Shares of Apple have climbed to an all-time high after the iPhone-maker won a bitter patent war against Samsung Electronics that may change the dynamics of the booming mobile computing market.
Analysts said the court ruling strengthened Apple’s position ahead of the iPhone 5 launch and could cement its dominance in the market as companies using Google’s Android operating system — which forms two-thirds of the global market — may be forced to consider design changes.
Samsung’s stock slumped 7.5%, wiping off more than $12bn (€9.5bn) from the South Korean company’s market valuation.
Apple was awarded $1.05bn (€838m) in damages after a US jury found the Korean company had copied critical features of the iPhone and iPad.
The verdict could lead to an outright ban on sales of key Samsung products.
“While a ban would likely increase Apple’s leading smartphone share in the US market, we believe this verdict could lead to Samsung also delaying near-term product launches as it attempts to design around Apple’s patents,” Canaccord Genuity analysts said in a note.
Shares of Apple were up 2% at $676.71 on the Nasdaq yesterday, after hitting an all-time high of $680.87 earlier in the session. Google shares were down 1.3% at $669.57.
As Apple’s market value climbed past $623bn, it surpassed the record set by Microsoft during the heyday of technology stocks in the 1999 bubble.
The verdict comes as competition in the mobile device industry intensifies, with Google jumping into hardware for the first time with its Nexus 7 tablet, and Microsoft’s new touchscreen-friendly Windows 8 operating system coming in October, led by its “Surface” tablet.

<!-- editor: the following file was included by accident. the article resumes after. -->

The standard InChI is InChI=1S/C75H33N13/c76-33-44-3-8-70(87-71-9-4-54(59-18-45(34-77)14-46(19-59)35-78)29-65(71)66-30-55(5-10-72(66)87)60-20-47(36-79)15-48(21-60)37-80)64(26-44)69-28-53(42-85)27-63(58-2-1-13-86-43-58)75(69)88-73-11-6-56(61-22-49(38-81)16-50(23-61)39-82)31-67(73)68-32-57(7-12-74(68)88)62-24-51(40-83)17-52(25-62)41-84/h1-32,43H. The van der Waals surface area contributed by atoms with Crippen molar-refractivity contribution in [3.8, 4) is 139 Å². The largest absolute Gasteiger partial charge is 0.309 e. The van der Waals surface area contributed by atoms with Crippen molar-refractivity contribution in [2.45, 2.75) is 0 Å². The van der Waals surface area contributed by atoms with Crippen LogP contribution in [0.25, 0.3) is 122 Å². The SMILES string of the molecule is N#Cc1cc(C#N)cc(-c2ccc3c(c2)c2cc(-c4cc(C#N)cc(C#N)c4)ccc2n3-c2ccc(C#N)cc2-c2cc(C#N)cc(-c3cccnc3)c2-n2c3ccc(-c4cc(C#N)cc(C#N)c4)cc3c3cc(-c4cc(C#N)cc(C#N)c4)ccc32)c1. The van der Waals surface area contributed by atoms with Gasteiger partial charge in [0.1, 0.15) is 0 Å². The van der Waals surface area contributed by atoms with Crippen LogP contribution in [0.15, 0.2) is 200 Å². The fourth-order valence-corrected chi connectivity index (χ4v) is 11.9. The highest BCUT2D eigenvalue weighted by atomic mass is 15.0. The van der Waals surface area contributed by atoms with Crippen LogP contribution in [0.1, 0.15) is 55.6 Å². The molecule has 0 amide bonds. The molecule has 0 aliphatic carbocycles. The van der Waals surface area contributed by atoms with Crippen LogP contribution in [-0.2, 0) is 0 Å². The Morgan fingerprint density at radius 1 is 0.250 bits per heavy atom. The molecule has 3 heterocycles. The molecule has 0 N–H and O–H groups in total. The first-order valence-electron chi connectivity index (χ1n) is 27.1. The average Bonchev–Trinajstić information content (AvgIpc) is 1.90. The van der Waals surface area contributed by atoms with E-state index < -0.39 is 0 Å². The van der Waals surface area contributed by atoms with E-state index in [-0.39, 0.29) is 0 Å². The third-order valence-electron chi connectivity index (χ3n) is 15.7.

The jolt to Android could also mean good news in the near term for Research in Motion’s upcoming BlackBerry 10 mobile operating system and for Nokia’s phones, whose shares rose 7.7% on the news.
Shares of the BlackBerry maker were up 3.1% at C$7.09 on the Toronto exchange, while Microsoft’s stock was up 0.8% at $30.81 on the Nasdaq.
“The verdict does not come as a surprise,” wrote William Blair & Co analysts. “From Apple’s perspective, Samsung’s market size position and its leadership in the handset world was something the company could no longer overlook, and viewing this as another ‘imitation is a form of flattery’ was not possible.”
“Companies such as Samsung, who we categorise as fast followers, have been viewed by the industry for their ability to quickly adopt the latest handset trends… rather than their ability to introduce fundamental innovation.”
Samsung, which sold around 50m phones between April and June — almost twice the number of iPhones — will have to pay less than half the compensation Apple sought. The damages are just 1.5% of annual revenue from Samsung’s telecoms business.
While the victory does not cover new Samsung products including the Galaxy SIII, Apple will push its case on these products in the near-term, Evercore Partners analyst Mark McKechnie said.
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